By Michael Burton

Resources are additional static content that are an intrinsic part of your Android app but aren’t part of your Java code. The most common resources are as follows:

  • Layout

  • String

  • Image

  • Dimension

  • Style

  • Theme

  • Value

  • Menu

  • Color

Layouts, strings, and images are the most common types of resources that you use in everyday Android application development. The remaining resources may need some explanation, so the following few paragraphs will clear them up.


In an Android resource, a dimension is a number followed by a unit of measurement, such as 10px, 2.5in, or 5sp. You use a dimension when specifying any property in Android that requires a numeric unit of measure. For example, you may want the padding of a layout to be 10px. Android supports the following units of measure:

  • density-independent pixel (dp or dip): This is the most commonly used dimension. Dp is based on the physical density of the screen. These units are relative to a screen measuring 160 dots per inch (dpi); therefore, 1 dp is equivalent to 1 pixel on a 160-dpi screen. The ratio of dp to pixels changes with screen density, but not necessarily in proportion.

  • scale-independent pixel (sp or sip): This unit resembles the dp unit but is scaled according to the user’s font-size preference. Use sp dimensions when specifying font sizes in your application.

  • pixel (px): A pixel corresponds to a pixel on the screen. This unit of measure isn’t recommended for most cases. Your app may look great on a medium-density device but look distorted and out of place on a high-density screen (and vice versa) because the dpi differs.

  • point (pt): A point is inch, based on the physical size of the screen. Like px, pt is not recommended.

  • millimeter (mm): This unit is based on the size of the screen. Like px, mm is not recommended.

  • inch (in): This unit is based on the physical size of the screen. Like px, in is not recommended.


Styles in Android are similar to Cascading Style Sheets (CSS) in the web development realm: You use styles to (you guessed it) style an application. A style is a collection of properties that can be applied to an individual view (within the layout file) or to an activity or to your entire application (from within the manifest file).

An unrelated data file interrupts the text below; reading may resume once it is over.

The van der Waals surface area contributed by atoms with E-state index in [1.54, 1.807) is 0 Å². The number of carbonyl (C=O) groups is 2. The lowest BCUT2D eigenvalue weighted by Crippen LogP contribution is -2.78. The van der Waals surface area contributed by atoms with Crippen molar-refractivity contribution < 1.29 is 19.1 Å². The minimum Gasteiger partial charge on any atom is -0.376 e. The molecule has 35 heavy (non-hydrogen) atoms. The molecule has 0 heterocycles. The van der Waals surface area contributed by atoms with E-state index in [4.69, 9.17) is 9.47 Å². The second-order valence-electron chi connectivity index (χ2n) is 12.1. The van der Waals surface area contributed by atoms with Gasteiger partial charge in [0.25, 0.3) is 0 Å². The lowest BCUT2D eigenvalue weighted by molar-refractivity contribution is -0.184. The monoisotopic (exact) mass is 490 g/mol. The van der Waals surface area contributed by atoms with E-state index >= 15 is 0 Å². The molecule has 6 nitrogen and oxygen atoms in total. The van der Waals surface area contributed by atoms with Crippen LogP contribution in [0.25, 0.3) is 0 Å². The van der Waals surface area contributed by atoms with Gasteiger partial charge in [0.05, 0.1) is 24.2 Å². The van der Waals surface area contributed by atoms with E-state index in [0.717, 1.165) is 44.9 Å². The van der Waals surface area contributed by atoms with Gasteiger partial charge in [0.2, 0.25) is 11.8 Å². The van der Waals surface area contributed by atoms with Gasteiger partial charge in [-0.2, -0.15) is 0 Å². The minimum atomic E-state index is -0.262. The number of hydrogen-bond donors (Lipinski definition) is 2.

Styles support inheritance, so you can provide a basic style and then modify it for each particular use case in your application. Style property attribute examples include text size, text color, and background.


A theme is a style applied to an entire activity or application, rather than an individual view. When a style is applied as a theme, every view in the activity and/or application inherits the style settings. For example, you can set all TextView views to a particular font, and all views in the themed activity or application then display their text in that font.


The value resource can contain many different types of value type resources for your application, including

  • Bool: A Boolean value defined in XML whose value is stored in an arbitrary filename in the res/values/<filename>.xml file, where <filename> is the name of the file. An example is bools.xml.

  • Integer: An integer value defined in XML whose value is stored with an arbitrary filename in the res/values/<filename>.xml file. An example is integers.xml.

  • Integer array: An array of integers defined in XML whose set of values is stored with an arbitrary name in the res/values/<filename>.xml file, where <filename> is the name of the file. An example is integers.xml. You can reference and use these integers in your code to help define loops, lengths, and other elements.

  • Typed array: An array used to create an array of resources, such as drawables. You can create arrays of mixed types. Therefore, the arrays aren’t required to be homogeneous — however, you must be aware of the data type so that you can appropriately cast it. As with other resources, the filename is arbitrary in the res/values/<filename>.xml file. An example is types.xml.


Whether your app is using the action bar or a menu, Android treats them both the same and you’ll define them the same way. A menu can be defined via either code or XML. The preferred way to define one is via XML; therefore, the various menus you create should be placed into the menu/ directory. Each menu has its own .xml file.


The colors file, typically located in the values/colors.xml file, lets you name colors, such as login_screen_font_color. This might depict the color of the text you’re using on the logon page, for example. Each color is defined as a hexadecimal value.